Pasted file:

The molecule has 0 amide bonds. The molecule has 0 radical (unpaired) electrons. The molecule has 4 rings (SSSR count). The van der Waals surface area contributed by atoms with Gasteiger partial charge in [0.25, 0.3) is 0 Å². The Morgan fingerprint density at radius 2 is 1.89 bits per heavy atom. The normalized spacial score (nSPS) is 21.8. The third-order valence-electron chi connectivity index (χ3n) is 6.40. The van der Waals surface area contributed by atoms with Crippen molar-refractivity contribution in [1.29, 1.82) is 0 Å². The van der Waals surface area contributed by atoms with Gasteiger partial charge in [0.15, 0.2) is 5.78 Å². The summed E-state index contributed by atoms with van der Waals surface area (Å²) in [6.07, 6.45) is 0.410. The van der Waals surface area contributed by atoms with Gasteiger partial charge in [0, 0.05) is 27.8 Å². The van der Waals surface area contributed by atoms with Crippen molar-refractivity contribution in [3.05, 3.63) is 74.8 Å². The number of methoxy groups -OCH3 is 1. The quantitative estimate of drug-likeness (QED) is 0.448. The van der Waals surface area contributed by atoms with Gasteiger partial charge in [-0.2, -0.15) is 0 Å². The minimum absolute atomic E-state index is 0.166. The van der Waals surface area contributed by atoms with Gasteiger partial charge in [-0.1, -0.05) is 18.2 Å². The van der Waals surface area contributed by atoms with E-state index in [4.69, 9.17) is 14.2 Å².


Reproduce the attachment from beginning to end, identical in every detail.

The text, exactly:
The molecule has 0 amide bonds. The molecule has 0 radical (unpaired) electrons. The molecule has 4 rings (SSSR count). The van der Waals surface area contributed by atoms with Gasteiger partial charge in [0.25, 0.3) is 0 Å². The Morgan fingerprint density at radius 2 is 1.89 bits per heavy atom. The normalized spacial score (nSPS) is 21.8. The third-order valence-electron chi connectivity index (χ3n) is 6.40. The van der Waals surface area contributed by atoms with Crippen molar-refractivity contribution in [1.29, 1.82) is 0 Å². The van der Waals surface area contributed by atoms with Gasteiger partial charge in [0.15, 0.2) is 5.78 Å². The summed E-state index contributed by atoms with van der Waals surface area (Å²) in [6.07, 6.45) is 0.410. The van der Waals surface area contributed by atoms with Gasteiger partial charge in [0, 0.05) is 27.8 Å². The van der Waals surface area contributed by atoms with Crippen molar-refractivity contribution in [3.05, 3.63) is 74.8 Å². The number of methoxy groups -OCH3 is 1. The quantitative estimate of drug-likeness (QED) is 0.448. The van der Waals surface area contributed by atoms with Gasteiger partial charge in [-0.2, -0.15) is 0 Å². The minimum absolute atomic E-state index is 0.166. The van der Waals surface area contributed by atoms with Gasteiger partial charge in [-0.1, -0.05) is 18.2 Å². The van der Waals surface area contributed by atoms with E-state index in [4.69, 9.17) is 14.2 Å².